Calls for Western Government to Designate Iran’s Islamic Revolutionary Guard Corps as a Terrorist Organisation London 7th Feb 2020

Calls for Western Government to Designate Irans Islamic Revolutionary Guard Corps as a Terrorist Organisation
Calls for Western Government to Designate Iran’s Islamic Revolutionary Guard Corps as a Terrorist Organisation

The Tony Blair Institute for Global Change published a report on Tuesday 4th February calling for the UK and other Western governments to designate Iran’s Islamic Revolutionary Guard Corps (IRGC) as a foreign terrorist organization.

The report, Beyond Borders: the Expansionist Ideology of Iran’s Islamic Revolutionary Guard Corps,

Points out that IRGC is mandated d by Iran’s constitution to pursue “an ideological mission of jihad in God’s way; that is extending sovereignty of God’s law throughout the world.” It details the IRGC’s links to a long list of “terrorist attacks, hostage-takings, maritime piracy, political assassinations, human rights violations and the crushing of domestic dissent across Iran”.

The report lays out the recruitment propaganda that IRGC deploys in pursuing Iran’s expansionist ambitions beyond its borders.

Speaking at the Council on Foreign Relations, New York, USA on the day the report was released, the former British prime minister, warned the UK and other western governments of threat that IRGC poses to regional and international security.  “The IRGC uses the classic tactics of terrorist groups, including orchestrating suicide bombings and the targeting of civilians. And in the last few years there has been a surge of activity on European soil,” Blair said.

He highlighted the findings of his institute’s report saying: “my institute’s research into the IRGC’s own recruitment tools shows that it advocates just as destructive and violent a world view as groups that have already been designated as terrorist organisations. We should recognise the threat they pose formally.”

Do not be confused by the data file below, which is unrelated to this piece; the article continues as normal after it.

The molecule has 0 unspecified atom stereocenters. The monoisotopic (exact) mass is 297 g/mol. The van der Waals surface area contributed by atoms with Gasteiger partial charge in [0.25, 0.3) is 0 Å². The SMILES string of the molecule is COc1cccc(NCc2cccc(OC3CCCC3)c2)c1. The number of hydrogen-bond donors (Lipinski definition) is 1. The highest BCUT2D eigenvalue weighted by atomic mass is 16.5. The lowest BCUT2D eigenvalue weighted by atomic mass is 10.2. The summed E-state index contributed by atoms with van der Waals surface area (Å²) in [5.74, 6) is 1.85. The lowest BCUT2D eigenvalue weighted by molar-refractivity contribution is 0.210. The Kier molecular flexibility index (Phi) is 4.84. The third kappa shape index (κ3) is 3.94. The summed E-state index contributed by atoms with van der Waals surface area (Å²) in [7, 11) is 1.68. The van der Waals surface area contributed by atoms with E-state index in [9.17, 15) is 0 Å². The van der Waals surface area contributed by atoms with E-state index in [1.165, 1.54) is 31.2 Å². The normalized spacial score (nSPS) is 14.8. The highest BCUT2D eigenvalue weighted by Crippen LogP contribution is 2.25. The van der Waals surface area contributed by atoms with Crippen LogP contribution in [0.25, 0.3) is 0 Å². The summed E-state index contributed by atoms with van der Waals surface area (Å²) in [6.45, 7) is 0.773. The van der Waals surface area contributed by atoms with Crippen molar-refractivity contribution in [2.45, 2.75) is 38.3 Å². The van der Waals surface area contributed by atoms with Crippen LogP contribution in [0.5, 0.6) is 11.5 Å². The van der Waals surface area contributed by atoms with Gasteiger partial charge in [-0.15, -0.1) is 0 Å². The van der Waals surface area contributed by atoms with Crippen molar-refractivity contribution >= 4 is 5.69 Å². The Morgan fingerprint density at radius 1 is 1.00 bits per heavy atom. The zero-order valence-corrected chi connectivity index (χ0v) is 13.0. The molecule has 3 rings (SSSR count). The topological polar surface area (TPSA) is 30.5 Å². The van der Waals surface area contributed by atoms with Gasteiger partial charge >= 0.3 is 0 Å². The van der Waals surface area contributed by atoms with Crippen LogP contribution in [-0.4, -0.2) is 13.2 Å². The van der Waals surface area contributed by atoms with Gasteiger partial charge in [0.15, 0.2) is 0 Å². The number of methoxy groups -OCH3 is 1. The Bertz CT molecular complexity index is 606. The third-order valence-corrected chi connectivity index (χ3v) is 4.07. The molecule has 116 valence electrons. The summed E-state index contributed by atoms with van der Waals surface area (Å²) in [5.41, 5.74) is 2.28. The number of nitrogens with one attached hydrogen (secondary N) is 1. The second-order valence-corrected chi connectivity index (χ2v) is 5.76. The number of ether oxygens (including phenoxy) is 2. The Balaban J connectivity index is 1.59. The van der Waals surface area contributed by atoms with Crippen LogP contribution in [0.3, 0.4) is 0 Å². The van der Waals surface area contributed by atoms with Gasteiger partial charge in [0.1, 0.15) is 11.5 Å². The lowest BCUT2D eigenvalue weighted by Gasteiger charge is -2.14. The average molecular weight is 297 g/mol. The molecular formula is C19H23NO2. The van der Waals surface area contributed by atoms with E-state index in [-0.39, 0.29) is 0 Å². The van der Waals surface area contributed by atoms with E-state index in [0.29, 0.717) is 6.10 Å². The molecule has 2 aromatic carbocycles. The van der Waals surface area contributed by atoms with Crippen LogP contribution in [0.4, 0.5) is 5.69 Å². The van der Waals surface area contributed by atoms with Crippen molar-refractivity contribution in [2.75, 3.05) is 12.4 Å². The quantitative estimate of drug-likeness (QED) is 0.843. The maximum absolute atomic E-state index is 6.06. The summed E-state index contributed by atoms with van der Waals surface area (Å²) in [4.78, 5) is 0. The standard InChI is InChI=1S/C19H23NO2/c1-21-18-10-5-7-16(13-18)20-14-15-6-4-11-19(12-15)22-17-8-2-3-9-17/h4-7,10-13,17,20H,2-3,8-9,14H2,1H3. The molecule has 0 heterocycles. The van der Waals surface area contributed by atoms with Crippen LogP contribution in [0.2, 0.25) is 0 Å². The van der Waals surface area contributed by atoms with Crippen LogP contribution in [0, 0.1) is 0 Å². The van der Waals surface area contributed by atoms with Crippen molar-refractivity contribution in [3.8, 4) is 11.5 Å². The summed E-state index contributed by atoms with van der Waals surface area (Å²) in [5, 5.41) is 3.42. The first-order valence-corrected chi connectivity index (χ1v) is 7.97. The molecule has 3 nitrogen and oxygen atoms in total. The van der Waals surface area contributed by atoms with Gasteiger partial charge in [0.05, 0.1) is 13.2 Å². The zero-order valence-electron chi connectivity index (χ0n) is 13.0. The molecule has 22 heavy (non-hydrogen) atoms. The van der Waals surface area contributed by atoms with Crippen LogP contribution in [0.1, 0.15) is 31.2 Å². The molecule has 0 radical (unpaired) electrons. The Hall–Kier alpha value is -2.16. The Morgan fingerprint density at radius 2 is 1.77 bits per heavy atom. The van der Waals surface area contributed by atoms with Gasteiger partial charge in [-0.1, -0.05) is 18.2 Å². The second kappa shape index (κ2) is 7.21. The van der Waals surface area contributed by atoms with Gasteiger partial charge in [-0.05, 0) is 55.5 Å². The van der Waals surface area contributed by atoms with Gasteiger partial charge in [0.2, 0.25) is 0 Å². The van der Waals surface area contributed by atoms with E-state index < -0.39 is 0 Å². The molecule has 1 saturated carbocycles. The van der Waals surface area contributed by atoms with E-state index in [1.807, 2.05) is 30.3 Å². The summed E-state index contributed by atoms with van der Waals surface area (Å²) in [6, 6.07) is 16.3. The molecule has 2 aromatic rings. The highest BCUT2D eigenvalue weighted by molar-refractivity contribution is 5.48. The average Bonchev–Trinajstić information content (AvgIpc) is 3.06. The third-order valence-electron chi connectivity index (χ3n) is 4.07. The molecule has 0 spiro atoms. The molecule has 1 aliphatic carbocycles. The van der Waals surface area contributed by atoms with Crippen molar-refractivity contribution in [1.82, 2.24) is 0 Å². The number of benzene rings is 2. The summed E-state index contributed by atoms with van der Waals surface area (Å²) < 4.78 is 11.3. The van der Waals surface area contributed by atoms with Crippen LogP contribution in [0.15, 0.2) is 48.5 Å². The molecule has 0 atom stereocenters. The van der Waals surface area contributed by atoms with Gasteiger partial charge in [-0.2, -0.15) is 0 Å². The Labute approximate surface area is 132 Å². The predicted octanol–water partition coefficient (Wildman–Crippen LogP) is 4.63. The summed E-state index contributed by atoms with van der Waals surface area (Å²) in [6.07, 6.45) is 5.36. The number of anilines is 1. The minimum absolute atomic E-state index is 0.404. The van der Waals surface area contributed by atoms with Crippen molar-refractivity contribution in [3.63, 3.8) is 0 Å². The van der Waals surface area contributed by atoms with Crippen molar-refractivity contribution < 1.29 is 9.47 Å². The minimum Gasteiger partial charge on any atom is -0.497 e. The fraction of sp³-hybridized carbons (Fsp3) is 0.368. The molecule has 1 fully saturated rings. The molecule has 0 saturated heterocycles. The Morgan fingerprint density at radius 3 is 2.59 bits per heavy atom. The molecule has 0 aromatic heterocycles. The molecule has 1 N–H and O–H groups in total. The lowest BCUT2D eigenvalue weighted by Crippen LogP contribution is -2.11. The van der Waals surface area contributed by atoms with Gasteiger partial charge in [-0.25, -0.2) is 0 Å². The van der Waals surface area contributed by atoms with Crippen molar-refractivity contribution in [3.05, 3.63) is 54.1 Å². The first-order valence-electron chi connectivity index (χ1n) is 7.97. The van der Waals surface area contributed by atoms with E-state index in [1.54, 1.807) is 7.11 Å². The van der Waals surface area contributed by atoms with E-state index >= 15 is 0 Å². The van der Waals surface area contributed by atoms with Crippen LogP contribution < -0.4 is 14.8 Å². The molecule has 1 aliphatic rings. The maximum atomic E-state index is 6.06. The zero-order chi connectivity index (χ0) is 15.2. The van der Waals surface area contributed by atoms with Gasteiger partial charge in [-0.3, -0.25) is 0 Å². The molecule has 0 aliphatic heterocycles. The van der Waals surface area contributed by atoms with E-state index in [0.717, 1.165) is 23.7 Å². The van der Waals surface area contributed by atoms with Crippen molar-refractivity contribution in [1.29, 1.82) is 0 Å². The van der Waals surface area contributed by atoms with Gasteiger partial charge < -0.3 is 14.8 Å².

The report warns of the often-overlooked dangers of Shi’ite extremism with analyst and experts generally preoccupied by the threat of Sunni Islamic extremism, pointing out how Western policymakers have underestimated Iran’s commitment to upholding and exporting 1979’s revolutionary ideology.

The report explains how “material support for destabilising forces is just one weapon in Iran’s armoury” and that “it is the entrenchment of a dogma, levelled against perceived enemies of Islam, that has been Iran’s most potent resource.”

Highlighting the threat that Iran’s malign behaviour poses beyond its regional neighbourhood, the reports points out how “it has claimed lives not only in intractable conflicts in the region, such as in Syria, Yemen and Lebanon, where Hizbullah changed the face of the country, but also as far afield as Bulgaria and Argentina.”

The report concludes the following key findings:

  • IRGC officers and members are trained in state-sanctioned Shia Islamist ideology, which is violent and extremist. 
  • The IRGC has clear expansionist ambitions. 
  • The IRGC shares the same enemies as Salafi-jihadi groups like ISIS and al-Qaeda. 
  • The IRGC lays out for recruits what it fights for not just what it fights against. 

The report sets out policy recommendations and actions for governments and supranational organisations, Western countering violent extremism (CVE) strategies and civil society groups and technology companies. Most notably, it points out that “systematic rebuttals targeting Salafi-jihadism plays into the hands of Shia Islamist groups including the IRGC, leaving them with a moralistic monopoly as their perspectives are not countered.”